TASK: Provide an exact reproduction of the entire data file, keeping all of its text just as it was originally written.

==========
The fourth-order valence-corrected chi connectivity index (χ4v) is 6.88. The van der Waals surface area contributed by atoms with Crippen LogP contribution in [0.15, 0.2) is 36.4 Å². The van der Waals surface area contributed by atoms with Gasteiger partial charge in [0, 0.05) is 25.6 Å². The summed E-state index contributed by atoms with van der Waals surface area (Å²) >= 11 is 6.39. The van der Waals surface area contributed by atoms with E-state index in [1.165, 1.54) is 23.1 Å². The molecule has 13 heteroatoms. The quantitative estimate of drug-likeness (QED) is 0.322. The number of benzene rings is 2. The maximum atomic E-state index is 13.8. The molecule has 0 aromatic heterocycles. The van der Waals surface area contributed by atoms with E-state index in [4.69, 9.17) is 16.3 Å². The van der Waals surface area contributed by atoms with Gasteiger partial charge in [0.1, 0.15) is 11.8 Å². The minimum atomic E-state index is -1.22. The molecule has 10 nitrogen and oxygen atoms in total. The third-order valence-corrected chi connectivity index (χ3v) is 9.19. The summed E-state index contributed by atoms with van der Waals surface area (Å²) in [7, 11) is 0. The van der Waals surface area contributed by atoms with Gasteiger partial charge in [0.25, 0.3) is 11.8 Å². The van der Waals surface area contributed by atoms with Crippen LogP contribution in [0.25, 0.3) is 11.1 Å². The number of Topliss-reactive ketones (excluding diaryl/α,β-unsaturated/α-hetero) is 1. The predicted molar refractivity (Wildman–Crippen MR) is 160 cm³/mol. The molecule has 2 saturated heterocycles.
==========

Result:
The fourth-order valence-corrected chi connectivity index (χ4v) is 6.88. The van der Waals surface area contributed by atoms with Crippen LogP contribution in [0.15, 0.2) is 36.4 Å². The van der Waals surface area contributed by atoms with Gasteiger partial charge in [0, 0.05) is 25.6 Å². The summed E-state index contributed by atoms with van der Waals surface area (Å²) >= 11 is 6.39. The van der Waals surface area contributed by atoms with E-state index in [1.165, 1.54) is 23.1 Å². The molecule has 13 heteroatoms. The quantitative estimate of drug-likeness (QED) is 0.322. The number of benzene rings is 2. The maximum atomic E-state index is 13.8. The molecule has 0 aromatic heterocycles. The van der Waals surface area contributed by atoms with E-state index in [4.69, 9.17) is 16.3 Å². The van der Waals surface area contributed by atoms with Gasteiger partial charge in [0.1, 0.15) is 11.8 Å². The minimum atomic E-state index is -1.22. The molecule has 10 nitrogen and oxygen atoms in total. The third-order valence-corrected chi connectivity index (χ3v) is 9.19. The summed E-state index contributed by atoms with van der Waals surface area (Å²) in [7, 11) is 0. The van der Waals surface area contributed by atoms with Gasteiger partial charge in [0.25, 0.3) is 11.8 Å². The van der Waals surface area contributed by atoms with Crippen LogP contribution in [0.25, 0.3) is 11.1 Å². The number of Topliss-reactive ketones (excluding diaryl/α,β-unsaturated/α-hetero) is 1. The predicted molar refractivity (Wildman–Crippen MR) is 160 cm³/mol. The molecule has 2 saturated heterocycles.